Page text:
piece of legislation to all Americans.” “It affects 16 million jobs and is the single largest investment in rural America,” he said. “It is disappointing that leadership has chosen to leave us hanging because of political games.” Johnson said not passing a farm bill now will make it more difficult to get something done in the lame duck session. “Farmers need certainty, and without a farm bill in place, we lose that certainty,” he said. “The agriculture sector is willing to do its fair shar. However, we need certainty in order to make business and planting decisions for the coming year.” And because of the ongoing drought, dry conditions are a big concern as harvest equipment is out in the field and wildfires could be a problem. This week is National Farm Safety and Health Week. “As the long hours of harvest begin, we need to be safety minded to prevent an injury or fatality that could have been prevented by taking appropriate precautions,” said Tim Scheer, chairman of the Nebraska Corn Board and a farmer from St. Paul. “Precautions such as staying focused and resting regularly can keep things safe around the farm for everyone, including family members helping to bring the crop in.” This year’s focus for Farm Safety Week is the farm family, with the theme of Agriculture Safety & Health — A Family Affair. The National Education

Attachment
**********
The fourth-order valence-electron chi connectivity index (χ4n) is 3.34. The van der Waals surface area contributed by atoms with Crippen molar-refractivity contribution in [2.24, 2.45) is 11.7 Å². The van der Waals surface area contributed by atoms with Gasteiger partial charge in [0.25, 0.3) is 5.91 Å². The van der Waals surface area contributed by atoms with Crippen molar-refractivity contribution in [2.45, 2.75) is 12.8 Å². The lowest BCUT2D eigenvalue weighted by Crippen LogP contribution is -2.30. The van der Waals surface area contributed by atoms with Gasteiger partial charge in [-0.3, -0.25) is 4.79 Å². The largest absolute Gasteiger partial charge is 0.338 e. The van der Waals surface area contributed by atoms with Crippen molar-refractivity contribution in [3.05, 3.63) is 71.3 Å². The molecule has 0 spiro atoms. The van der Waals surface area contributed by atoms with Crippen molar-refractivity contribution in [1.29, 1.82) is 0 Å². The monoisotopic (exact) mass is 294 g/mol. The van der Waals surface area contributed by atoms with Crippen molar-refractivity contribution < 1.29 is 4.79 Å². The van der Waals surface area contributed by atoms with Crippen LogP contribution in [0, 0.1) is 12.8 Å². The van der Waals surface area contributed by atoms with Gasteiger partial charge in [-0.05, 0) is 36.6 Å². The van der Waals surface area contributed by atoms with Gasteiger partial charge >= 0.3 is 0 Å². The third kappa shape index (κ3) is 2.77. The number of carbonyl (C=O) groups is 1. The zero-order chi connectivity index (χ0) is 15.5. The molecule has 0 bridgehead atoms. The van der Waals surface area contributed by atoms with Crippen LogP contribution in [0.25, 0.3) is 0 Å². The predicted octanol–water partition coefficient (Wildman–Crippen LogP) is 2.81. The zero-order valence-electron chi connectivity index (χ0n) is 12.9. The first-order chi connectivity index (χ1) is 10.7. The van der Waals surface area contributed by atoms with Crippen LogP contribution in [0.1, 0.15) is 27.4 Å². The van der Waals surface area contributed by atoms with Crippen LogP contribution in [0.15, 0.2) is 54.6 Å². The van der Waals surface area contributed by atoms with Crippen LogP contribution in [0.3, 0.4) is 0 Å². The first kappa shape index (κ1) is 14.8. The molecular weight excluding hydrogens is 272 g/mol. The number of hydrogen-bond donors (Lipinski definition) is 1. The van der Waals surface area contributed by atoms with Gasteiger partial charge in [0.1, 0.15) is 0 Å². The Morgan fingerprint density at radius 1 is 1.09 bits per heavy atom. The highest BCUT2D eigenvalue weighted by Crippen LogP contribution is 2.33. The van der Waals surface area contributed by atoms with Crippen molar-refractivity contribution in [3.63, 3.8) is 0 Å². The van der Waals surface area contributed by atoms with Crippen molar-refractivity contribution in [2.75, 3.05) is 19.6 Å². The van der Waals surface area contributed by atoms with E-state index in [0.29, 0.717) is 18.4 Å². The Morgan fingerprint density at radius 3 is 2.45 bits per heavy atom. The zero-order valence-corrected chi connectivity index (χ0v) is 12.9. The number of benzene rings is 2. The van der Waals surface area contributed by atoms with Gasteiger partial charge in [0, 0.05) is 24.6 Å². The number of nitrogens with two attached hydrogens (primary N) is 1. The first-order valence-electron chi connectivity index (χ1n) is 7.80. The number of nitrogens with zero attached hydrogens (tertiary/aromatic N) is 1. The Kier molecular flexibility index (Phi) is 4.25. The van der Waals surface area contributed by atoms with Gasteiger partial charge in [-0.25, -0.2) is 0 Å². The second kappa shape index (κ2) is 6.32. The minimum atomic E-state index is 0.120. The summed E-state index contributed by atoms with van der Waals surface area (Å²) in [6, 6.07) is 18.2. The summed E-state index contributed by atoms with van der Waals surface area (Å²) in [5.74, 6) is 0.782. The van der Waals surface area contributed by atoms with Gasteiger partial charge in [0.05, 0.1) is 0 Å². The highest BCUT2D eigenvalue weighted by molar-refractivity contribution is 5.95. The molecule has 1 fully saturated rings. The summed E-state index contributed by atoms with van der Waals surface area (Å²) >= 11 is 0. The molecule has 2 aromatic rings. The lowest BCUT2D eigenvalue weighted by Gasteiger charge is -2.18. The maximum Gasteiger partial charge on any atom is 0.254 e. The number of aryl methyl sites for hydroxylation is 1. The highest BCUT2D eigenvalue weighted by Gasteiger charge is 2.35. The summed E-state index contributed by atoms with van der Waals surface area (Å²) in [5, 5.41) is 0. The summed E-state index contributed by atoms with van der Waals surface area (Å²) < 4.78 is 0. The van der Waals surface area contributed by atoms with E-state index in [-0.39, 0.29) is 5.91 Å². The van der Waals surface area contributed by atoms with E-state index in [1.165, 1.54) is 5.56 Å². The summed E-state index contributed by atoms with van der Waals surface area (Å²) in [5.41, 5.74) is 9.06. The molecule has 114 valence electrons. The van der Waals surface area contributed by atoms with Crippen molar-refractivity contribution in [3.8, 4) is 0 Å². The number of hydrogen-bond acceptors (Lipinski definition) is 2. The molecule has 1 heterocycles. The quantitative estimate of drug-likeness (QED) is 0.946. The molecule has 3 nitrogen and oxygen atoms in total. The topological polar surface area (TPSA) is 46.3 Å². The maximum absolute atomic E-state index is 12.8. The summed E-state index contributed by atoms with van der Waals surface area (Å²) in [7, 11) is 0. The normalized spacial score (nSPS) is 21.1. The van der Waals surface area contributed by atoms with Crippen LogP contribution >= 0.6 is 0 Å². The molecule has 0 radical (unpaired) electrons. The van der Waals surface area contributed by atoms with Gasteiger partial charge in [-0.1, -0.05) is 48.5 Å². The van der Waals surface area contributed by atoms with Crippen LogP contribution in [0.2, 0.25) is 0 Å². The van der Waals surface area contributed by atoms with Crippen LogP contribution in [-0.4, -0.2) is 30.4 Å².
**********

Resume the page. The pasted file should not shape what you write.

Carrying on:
Center for Agricultural Safety, which promotes National Farm Safety and Health Week, said there were 596 deaths and 70,000 disabling injuries attributed to agriculture in 2010. “Grain production and handling continues to be one of the most dangerous aspects of crop production,” Scheer said. “There are more than 1 billion bushels of on-farm storage capacity across Nebraska and grain bins and associated equipment are common on farms and deserve extra attention.” Scheer also cautioned motorists driving on rural roads during harvest. He said such roads see additional traffic during harvest, increasing the chances for accidents to occur between slower moving farm equipment and vehicles moving at highway speeds. In addition, he said rural intersections